### CCOG for PHY 100 Fall 2024

- Course Number:
- PHY 100
- Course Title:
- Everyday Physics
- Credit Hours:
- 4
- Lecture Hours:
- 30
- Lecture/Lab Hours:
- 0
- Lab Hours:
- 30

#### Course Description

#### Intended Outcomes for the course

Upon successful completion of the course students should be able to:

- Apply knowledge of mechanics, fluids, thermodynamics, sound waves, electricity, magnetism, and light to explain natural physical processes and related technological advances.
- Use an understanding of elementary mathematics along with physical principles to effectively solve problems encountered in everyday life, further study in science, and in the professional world.
- Perform experiments and acquire data in order to explore physical principles, effectively communicate results, and critically evaluate related scientific studies.
- Critically examine the influence of scientific and technical knowledge of physical laws and theories on human society and the environment.

#### Quantitative Reasoning

Students completing an associate degree at Portland Community College will be able to analyze questions or problems that impact the community and/or environment using quantitative information.

#### General education philosophy statement

PHY 100, which delves into a conceptual understanding of physics, enlightens the student of their natural and technological environments. It adapts the learner to reason both quantitatively, through manipulating mathematical formulas, and qualitatively, through piecing together scientific laws. And, in this process, the learner will slowly acquire the skill to conceptually organize theoretical knowledge and experiential observation to formulate the truth.

#### Course Activities and Design

Course activities could include:

- lectures including interactive group work and clicker questions
- videos to provide historical context and technical insights
- small group or online discussions
- reading quizzes
- hands on/kinetic learning during lab time

#### Outcome Assessment Strategies

At the beginning of the course, the instructor will detail the methods used to evaluate student progress and the criteria for assigning a course grade. The methods may include one or more of the following tools:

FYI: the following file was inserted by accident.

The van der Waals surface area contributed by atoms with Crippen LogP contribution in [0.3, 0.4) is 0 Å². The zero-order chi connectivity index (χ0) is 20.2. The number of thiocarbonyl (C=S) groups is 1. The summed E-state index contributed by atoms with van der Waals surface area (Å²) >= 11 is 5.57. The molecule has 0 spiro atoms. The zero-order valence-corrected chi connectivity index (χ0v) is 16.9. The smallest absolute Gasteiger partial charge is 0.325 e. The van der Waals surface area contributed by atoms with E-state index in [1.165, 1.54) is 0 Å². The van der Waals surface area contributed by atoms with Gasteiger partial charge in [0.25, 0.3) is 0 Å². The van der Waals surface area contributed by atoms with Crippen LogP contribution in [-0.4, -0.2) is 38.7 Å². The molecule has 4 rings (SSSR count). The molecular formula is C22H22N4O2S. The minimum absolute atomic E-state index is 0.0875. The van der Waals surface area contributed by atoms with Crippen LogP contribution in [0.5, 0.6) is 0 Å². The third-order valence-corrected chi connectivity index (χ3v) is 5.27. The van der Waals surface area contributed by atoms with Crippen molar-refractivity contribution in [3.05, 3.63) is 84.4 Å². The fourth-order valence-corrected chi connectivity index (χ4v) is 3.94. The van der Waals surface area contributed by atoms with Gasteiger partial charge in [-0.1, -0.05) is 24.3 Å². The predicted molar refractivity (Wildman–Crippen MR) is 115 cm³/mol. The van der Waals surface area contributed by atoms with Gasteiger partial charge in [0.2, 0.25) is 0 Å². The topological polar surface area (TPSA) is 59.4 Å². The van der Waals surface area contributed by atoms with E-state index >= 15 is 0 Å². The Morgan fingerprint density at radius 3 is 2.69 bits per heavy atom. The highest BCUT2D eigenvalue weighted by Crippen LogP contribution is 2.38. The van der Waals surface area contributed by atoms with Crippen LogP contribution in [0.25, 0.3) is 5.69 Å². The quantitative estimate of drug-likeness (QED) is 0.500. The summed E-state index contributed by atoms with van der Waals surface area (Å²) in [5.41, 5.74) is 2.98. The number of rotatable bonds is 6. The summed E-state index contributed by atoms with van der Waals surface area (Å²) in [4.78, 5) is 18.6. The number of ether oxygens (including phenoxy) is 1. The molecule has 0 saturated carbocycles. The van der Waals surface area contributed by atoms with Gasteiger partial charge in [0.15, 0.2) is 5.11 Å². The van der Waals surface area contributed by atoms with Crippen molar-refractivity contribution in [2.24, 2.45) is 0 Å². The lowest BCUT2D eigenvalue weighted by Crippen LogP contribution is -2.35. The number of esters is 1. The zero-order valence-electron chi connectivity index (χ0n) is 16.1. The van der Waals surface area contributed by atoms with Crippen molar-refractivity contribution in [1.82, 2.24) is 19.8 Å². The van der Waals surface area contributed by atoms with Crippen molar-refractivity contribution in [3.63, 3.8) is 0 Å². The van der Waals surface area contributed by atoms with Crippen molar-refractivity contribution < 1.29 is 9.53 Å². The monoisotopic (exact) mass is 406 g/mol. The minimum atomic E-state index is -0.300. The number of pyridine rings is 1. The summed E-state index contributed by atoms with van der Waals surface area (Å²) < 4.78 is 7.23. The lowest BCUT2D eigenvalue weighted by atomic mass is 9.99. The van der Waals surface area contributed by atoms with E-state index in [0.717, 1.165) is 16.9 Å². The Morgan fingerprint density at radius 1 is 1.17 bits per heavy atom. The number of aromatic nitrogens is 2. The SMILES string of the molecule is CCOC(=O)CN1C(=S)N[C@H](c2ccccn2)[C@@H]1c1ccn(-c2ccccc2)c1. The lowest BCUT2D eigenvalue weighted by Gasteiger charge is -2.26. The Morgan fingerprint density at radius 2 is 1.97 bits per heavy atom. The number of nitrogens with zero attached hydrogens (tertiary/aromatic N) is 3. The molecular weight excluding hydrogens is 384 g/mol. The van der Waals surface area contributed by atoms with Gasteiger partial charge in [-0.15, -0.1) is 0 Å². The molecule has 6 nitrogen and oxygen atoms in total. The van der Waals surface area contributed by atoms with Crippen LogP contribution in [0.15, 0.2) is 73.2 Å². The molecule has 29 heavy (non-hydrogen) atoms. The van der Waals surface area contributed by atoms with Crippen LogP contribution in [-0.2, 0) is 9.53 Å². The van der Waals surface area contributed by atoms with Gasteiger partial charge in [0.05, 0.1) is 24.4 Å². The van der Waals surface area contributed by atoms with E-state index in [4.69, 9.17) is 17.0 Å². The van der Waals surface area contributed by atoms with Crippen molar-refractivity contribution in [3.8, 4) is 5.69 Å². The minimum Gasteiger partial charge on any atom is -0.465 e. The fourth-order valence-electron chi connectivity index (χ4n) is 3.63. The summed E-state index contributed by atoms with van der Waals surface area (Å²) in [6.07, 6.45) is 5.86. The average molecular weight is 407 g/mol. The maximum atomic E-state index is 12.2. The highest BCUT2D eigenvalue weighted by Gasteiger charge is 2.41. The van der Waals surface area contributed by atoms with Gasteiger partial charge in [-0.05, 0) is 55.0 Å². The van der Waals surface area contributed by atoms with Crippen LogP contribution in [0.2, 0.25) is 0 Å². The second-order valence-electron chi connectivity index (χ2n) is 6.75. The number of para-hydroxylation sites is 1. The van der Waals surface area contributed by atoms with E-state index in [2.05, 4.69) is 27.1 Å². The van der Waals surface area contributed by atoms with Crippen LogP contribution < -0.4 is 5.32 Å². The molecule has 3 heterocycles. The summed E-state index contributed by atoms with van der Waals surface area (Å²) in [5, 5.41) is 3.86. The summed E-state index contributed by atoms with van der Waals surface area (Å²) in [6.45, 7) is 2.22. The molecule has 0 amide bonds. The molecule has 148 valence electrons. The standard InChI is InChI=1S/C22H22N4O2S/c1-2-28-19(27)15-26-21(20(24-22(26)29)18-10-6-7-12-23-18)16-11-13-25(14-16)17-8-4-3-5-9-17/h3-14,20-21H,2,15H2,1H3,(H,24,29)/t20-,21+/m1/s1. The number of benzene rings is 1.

- examinations and quizzes,
- homework assignments,
- laboratory reports and/or worksheets
- research papers,
- small group problem solving of questions arising from application of course concepts and concerns to actual experience,
- oral presentations, or
- maintenance of a personal lab manual.

The student will be evaluated on a combination of written tests covering both lecture and lab experiences, required lab reports/worksheets, and on turned-in homework questions (verbal skills and reasoning in written format) and problems (quantitative).

#### Course Content (Themes, Concepts, Issues and Skills)

**1. MOTION AND FORCES**

The goal is to describe motion and understand how forces cause motion.

- Develop knowledge and understanding of the variables of displacement, speed, average speed, velocity, and acceleration.
- Introduce formulas for calculating these quantities and solve problems using these formulas.
- Study constant acceleration problems with particular emphasis on free fall.
- Introduce Newton’s 3 Laws of Motion:
- Newton’s 1st Law. Discussion should include:
- Inertia
- Net force
- Equilibrium

- Newton’s 2nd Law. Develop the following concepts:
- Calculating force and acceleration
- Friction
- Air drag and terminal velocity

- Newton’s 1st Law. Discussion should include:

c. Newton’s 3rd Law

d. Differentiate between Aristotelian and Galilean views on motion.

5. Introduce vectors: Graphical representation, addition of vectors and vector components.

**2. GRAVITY, PROJECTILE MOTION AND SATELLITES**

The goal is to apply knowledge of linear motion and vectors to study 2-dimensional motion.

- Universal law of gravity
- Inverse square law